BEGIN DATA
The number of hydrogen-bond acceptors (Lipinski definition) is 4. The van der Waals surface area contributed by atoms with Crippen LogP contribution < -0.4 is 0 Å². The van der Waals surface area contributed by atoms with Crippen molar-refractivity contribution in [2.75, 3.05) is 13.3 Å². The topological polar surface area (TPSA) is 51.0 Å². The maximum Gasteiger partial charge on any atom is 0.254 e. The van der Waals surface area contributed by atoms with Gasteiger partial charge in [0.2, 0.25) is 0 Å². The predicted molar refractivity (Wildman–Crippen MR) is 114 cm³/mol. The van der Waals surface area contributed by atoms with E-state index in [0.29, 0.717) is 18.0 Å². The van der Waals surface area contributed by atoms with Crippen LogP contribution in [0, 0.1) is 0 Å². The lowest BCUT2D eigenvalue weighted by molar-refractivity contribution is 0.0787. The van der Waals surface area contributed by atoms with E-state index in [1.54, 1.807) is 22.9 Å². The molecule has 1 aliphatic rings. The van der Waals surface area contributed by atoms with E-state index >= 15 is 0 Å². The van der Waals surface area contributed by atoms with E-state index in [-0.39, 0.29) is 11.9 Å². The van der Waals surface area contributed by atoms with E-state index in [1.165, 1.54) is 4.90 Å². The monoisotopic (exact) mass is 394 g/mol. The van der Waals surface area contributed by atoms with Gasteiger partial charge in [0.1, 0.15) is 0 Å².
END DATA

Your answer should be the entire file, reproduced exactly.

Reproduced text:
The number of hydrogen-bond acceptors (Lipinski definition) is 4. The van der Waals surface area contributed by atoms with Crippen LogP contribution < -0.4 is 0 Å². The van der Waals surface area contributed by atoms with Crippen molar-refractivity contribution in [2.75, 3.05) is 13.3 Å². The topological polar surface area (TPSA) is 51.0 Å². The maximum Gasteiger partial charge on any atom is 0.254 e. The van der Waals surface area contributed by atoms with Gasteiger partial charge in [0.2, 0.25) is 0 Å². The predicted molar refractivity (Wildman–Crippen MR) is 114 cm³/mol. The van der Waals surface area contributed by atoms with E-state index in [0.29, 0.717) is 18.0 Å². The van der Waals surface area contributed by atoms with Crippen LogP contribution in [0, 0.1) is 0 Å². The lowest BCUT2D eigenvalue weighted by molar-refractivity contribution is 0.0787. The van der Waals surface area contributed by atoms with E-state index in [1.54, 1.807) is 22.9 Å². The molecule has 1 aliphatic rings. The van der Waals surface area contributed by atoms with E-state index >= 15 is 0 Å². The van der Waals surface area contributed by atoms with E-state index in [-0.39, 0.29) is 11.9 Å². The van der Waals surface area contributed by atoms with E-state index in [1.165, 1.54) is 4.90 Å². The monoisotopic (exact) mass is 394 g/mol. The van der Waals surface area contributed by atoms with Gasteiger partial charge in [0.1, 0.15) is 0 Å².